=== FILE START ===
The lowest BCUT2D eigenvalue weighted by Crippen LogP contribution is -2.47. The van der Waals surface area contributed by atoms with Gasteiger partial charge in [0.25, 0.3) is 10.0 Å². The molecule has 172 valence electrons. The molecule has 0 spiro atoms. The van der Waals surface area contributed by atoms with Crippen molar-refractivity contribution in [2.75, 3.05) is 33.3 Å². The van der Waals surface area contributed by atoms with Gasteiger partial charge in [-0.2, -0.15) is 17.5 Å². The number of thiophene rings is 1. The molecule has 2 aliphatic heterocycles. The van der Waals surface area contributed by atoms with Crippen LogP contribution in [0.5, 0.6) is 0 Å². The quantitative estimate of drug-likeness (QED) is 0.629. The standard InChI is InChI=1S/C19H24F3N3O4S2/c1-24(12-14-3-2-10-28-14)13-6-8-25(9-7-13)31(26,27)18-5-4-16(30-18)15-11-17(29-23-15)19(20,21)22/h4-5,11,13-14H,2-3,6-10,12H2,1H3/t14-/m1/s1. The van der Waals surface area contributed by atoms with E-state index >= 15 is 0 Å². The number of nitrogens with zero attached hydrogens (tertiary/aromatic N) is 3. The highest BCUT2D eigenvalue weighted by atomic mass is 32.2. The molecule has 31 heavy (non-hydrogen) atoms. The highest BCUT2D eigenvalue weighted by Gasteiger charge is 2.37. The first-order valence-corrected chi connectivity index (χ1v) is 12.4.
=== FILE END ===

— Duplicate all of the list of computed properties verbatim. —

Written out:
The lowest BCUT2D eigenvalue weighted by Crippen LogP contribution is -2.47. The van der Waals surface area contributed by atoms with Gasteiger partial charge in [0.25, 0.3) is 10.0 Å². The molecule has 172 valence electrons. The molecule has 0 spiro atoms. The van der Waals surface area contributed by atoms with Crippen molar-refractivity contribution in [2.75, 3.05) is 33.3 Å². The van der Waals surface area contributed by atoms with Gasteiger partial charge in [-0.2, -0.15) is 17.5 Å². The number of thiophene rings is 1. The molecule has 2 aliphatic heterocycles. The van der Waals surface area contributed by atoms with Crippen LogP contribution in [0.5, 0.6) is 0 Å². The quantitative estimate of drug-likeness (QED) is 0.629. The standard InChI is InChI=1S/C19H24F3N3O4S2/c1-24(12-14-3-2-10-28-14)13-6-8-25(9-7-13)31(26,27)18-5-4-16(30-18)15-11-17(29-23-15)19(20,21)22/h4-5,11,13-14H,2-3,6-10,12H2,1H3/t14-/m1/s1. The van der Waals surface area contributed by atoms with E-state index >= 15 is 0 Å². The number of nitrogens with zero attached hydrogens (tertiary/aromatic N) is 3. The highest BCUT2D eigenvalue weighted by atomic mass is 32.2. The molecule has 31 heavy (non-hydrogen) atoms. The highest BCUT2D eigenvalue weighted by Gasteiger charge is 2.37. The first-order valence-corrected chi connectivity index (χ1v) is 12.4.